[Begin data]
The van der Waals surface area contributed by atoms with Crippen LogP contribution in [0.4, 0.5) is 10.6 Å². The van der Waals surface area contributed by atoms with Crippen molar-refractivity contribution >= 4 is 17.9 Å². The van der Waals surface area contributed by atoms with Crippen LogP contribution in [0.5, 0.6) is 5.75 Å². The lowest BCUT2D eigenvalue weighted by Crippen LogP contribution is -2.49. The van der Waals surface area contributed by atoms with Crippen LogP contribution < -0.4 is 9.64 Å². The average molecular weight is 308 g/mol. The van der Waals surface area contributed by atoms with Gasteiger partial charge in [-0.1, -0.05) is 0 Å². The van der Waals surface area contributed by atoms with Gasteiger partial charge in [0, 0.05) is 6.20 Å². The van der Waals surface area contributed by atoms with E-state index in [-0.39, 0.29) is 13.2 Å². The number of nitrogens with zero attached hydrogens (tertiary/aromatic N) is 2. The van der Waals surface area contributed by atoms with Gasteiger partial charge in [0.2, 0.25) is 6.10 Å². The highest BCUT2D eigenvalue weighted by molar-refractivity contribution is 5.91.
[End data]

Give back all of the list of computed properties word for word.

The van der Waals surface area contributed by atoms with Crippen LogP contribution in [0.4, 0.5) is 10.6 Å². The van der Waals surface area contributed by atoms with Crippen molar-refractivity contribution >= 4 is 17.9 Å². The van der Waals surface area contributed by atoms with Crippen LogP contribution in [0.5, 0.6) is 5.75 Å². The lowest BCUT2D eigenvalue weighted by Crippen LogP contribution is -2.49. The van der Waals surface area contributed by atoms with Crippen LogP contribution < -0.4 is 9.64 Å². The average molecular weight is 308 g/mol. The van der Waals surface area contributed by atoms with Gasteiger partial charge in [-0.1, -0.05) is 0 Å². The van der Waals surface area contributed by atoms with Gasteiger partial charge in [0, 0.05) is 6.20 Å². The van der Waals surface area contributed by atoms with E-state index in [-0.39, 0.29) is 13.2 Å². The number of nitrogens with zero attached hydrogens (tertiary/aromatic N) is 2. The van der Waals surface area contributed by atoms with Gasteiger partial charge in [0.2, 0.25) is 6.10 Å². The highest BCUT2D eigenvalue weighted by molar-refractivity contribution is 5.91.